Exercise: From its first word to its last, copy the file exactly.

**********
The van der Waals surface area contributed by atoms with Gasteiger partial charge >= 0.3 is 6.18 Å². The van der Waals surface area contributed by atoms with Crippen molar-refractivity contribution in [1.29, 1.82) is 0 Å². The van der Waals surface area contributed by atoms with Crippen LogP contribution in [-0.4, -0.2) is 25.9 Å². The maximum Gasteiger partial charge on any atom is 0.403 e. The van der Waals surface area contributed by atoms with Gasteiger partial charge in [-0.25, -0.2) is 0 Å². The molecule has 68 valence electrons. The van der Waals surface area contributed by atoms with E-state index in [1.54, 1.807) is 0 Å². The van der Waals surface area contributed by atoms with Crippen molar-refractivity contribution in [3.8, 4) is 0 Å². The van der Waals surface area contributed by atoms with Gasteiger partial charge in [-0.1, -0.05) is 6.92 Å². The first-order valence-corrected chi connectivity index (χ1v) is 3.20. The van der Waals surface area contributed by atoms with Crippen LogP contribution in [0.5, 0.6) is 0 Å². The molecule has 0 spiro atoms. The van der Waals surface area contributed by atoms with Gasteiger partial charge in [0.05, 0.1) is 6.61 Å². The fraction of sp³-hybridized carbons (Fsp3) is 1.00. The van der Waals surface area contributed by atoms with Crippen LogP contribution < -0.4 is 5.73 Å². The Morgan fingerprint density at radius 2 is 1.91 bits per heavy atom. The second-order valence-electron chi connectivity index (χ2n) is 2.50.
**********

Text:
The van der Waals surface area contributed by atoms with Gasteiger partial charge >= 0.3 is 6.18 Å². The van der Waals surface area contributed by atoms with Crippen molar-refractivity contribution in [1.29, 1.82) is 0 Å². The van der Waals surface area contributed by atoms with Crippen LogP contribution in [-0.4, -0.2) is 25.9 Å². The maximum Gasteiger partial charge on any atom is 0.403 e. The van der Waals surface area contributed by atoms with Gasteiger partial charge in [-0.25, -0.2) is 0 Å². The molecule has 68 valence electrons. The van der Waals surface area contributed by atoms with E-state index in [1.54, 1.807) is 0 Å². The van der Waals surface area contributed by atoms with Crippen molar-refractivity contribution in [3.8, 4) is 0 Å². The van der Waals surface area contributed by atoms with Gasteiger partial charge in [-0.1, -0.05) is 6.92 Å². The first-order valence-corrected chi connectivity index (χ1v) is 3.20. The van der Waals surface area contributed by atoms with Crippen LogP contribution in [0.5, 0.6) is 0 Å². The molecule has 0 spiro atoms. The van der Waals surface area contributed by atoms with Gasteiger partial charge in [0.05, 0.1) is 6.61 Å². The fraction of sp³-hybridized carbons (Fsp3) is 1.00. The van der Waals surface area contributed by atoms with Crippen LogP contribution < -0.4 is 5.73 Å². The Morgan fingerprint density at radius 2 is 1.91 bits per heavy atom. The second-order valence-electron chi connectivity index (χ2n) is 2.50.